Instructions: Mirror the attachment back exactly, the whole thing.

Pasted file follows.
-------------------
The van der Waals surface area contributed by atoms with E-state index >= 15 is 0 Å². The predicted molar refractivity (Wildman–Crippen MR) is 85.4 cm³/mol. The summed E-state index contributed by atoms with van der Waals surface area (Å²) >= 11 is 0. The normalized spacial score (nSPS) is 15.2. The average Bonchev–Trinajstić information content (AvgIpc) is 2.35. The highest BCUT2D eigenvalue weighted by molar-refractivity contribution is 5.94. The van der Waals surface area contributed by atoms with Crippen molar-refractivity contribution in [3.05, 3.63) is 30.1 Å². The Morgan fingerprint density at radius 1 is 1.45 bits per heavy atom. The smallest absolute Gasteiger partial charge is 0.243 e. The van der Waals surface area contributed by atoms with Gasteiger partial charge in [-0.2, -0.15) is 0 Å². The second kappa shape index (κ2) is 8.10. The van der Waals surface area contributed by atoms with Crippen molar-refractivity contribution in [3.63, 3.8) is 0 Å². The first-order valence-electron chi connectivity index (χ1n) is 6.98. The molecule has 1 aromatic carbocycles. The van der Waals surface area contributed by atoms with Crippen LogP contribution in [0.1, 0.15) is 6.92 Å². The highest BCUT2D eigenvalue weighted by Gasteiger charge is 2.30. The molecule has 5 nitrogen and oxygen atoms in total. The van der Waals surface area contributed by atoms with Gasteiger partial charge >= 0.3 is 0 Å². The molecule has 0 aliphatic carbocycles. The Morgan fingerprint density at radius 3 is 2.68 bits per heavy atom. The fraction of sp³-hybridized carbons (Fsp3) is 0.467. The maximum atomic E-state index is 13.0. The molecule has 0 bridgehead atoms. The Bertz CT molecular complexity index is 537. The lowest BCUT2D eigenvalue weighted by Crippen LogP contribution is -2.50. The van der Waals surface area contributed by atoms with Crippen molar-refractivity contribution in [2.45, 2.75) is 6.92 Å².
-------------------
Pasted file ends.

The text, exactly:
The van der Waals surface area contributed by atoms with E-state index >= 15 is 0 Å². The predicted molar refractivity (Wildman–Crippen MR) is 85.4 cm³/mol. The summed E-state index contributed by atoms with van der Waals surface area (Å²) >= 11 is 0. The normalized spacial score (nSPS) is 15.2. The average Bonchev–Trinajstić information content (AvgIpc) is 2.35. The highest BCUT2D eigenvalue weighted by molar-refractivity contribution is 5.94. The van der Waals surface area contributed by atoms with Crippen molar-refractivity contribution in [3.05, 3.63) is 30.1 Å². The Morgan fingerprint density at radius 1 is 1.45 bits per heavy atom. The smallest absolute Gasteiger partial charge is 0.243 e. The van der Waals surface area contributed by atoms with Gasteiger partial charge in [-0.2, -0.15) is 0 Å². The second kappa shape index (κ2) is 8.10. The van der Waals surface area contributed by atoms with Crippen molar-refractivity contribution in [3.63, 3.8) is 0 Å². The first-order valence-electron chi connectivity index (χ1n) is 6.98. The molecule has 1 aromatic carbocycles. The van der Waals surface area contributed by atoms with Crippen LogP contribution in [0.1, 0.15) is 6.92 Å². The highest BCUT2D eigenvalue weighted by Gasteiger charge is 2.30. The molecule has 5 nitrogen and oxygen atoms in total. The van der Waals surface area contributed by atoms with Gasteiger partial charge >= 0.3 is 0 Å². The molecule has 0 aliphatic carbocycles. The Morgan fingerprint density at radius 3 is 2.68 bits per heavy atom. The fraction of sp³-hybridized carbons (Fsp3) is 0.467. The maximum atomic E-state index is 13.0. The molecule has 0 bridgehead atoms. The Bertz CT molecular complexity index is 537. The lowest BCUT2D eigenvalue weighted by Crippen LogP contribution is -2.50. The van der Waals surface area contributed by atoms with Crippen molar-refractivity contribution in [2.45, 2.75) is 6.92 Å².